It’s the holiday season and time of year when you might be thinking of making additional donations to churches or not-for-profit organizations to reduce the tax due on your return. Here are a few things to keep in mind.
After times of natural disasters, unscrupulous people often form organizations that sound like the established charities that truly help those in need. It’s important to make sure if you are donating that your money is going to the intended organization.
The IRS requires that contributions be made to a qualified organization. To verify if a charity is approved, see EO Search (note that churches are not listed). Many organizations aren’t actually registered as not-for-profits with the IRS, and donations made to these organizations are not tax deductible. Donations to individuals and political organizations/candidates are also not deductible.
If you receive a benefit from your donation, such as merchandise or other goods/services, you can only deduct the amount that exceeds the fair market value of the benefit. This is the price in which property would change hands between a willing buyer and seller.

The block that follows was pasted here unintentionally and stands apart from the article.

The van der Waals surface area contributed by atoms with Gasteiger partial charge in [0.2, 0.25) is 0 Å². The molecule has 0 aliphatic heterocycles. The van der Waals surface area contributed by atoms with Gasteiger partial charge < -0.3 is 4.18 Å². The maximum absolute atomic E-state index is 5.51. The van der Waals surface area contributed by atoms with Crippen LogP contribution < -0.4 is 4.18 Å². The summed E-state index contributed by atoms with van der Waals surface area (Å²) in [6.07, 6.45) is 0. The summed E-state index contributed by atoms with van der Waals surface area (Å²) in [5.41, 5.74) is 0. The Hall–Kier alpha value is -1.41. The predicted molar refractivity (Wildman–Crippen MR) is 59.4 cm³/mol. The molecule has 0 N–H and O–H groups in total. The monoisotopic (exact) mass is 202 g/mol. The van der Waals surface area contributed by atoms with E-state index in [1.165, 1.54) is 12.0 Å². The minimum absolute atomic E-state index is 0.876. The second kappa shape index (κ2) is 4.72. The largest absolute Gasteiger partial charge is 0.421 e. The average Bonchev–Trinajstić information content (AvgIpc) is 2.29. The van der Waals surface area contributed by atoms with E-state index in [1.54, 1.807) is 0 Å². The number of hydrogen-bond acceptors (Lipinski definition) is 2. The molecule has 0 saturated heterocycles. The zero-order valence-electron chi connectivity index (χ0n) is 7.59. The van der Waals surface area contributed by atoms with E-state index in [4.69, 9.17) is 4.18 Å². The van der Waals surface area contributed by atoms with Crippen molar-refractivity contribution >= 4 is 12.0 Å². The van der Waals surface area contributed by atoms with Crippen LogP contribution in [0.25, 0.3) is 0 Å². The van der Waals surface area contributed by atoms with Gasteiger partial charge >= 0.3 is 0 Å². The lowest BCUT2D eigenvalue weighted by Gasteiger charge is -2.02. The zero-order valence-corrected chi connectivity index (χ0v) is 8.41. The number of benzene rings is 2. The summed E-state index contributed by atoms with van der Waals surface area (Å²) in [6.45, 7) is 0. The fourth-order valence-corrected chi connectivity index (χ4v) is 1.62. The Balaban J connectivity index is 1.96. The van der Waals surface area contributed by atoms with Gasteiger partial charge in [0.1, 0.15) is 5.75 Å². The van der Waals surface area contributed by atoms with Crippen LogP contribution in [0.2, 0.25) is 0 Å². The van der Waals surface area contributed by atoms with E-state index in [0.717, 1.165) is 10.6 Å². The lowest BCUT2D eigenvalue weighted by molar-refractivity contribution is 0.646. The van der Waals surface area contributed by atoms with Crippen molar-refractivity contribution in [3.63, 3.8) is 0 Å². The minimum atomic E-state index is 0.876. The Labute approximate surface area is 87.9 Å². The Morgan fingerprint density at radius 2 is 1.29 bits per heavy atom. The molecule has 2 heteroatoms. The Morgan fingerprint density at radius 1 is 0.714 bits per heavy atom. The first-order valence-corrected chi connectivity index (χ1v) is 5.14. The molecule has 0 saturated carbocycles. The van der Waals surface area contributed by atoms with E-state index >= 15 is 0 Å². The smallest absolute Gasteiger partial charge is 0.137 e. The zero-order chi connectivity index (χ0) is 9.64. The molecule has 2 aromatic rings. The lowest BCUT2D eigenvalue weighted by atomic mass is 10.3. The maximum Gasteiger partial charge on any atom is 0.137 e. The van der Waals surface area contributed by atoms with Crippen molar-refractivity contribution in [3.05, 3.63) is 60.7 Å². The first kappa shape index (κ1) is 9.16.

To deduct a contribution of cash or other monetary gift, you must keep a record of the payment, whether a canceled check, payroll deduction or letter from the organization containing the name of the charity, date of the contribution and amount donated.
If your donation is $250 or more, the letter from the organization must state that no goods or services were provided in exchange for the gift. If noncash contributions are more than $500, submit form 8283 Noncash Charitable Contributions with your income tax return. Taxpayers donating an item valued at over $5,000 generally require an appraisal.
Following these guidelines will make sure your donation is tax deductible and given to the charity you intend to support.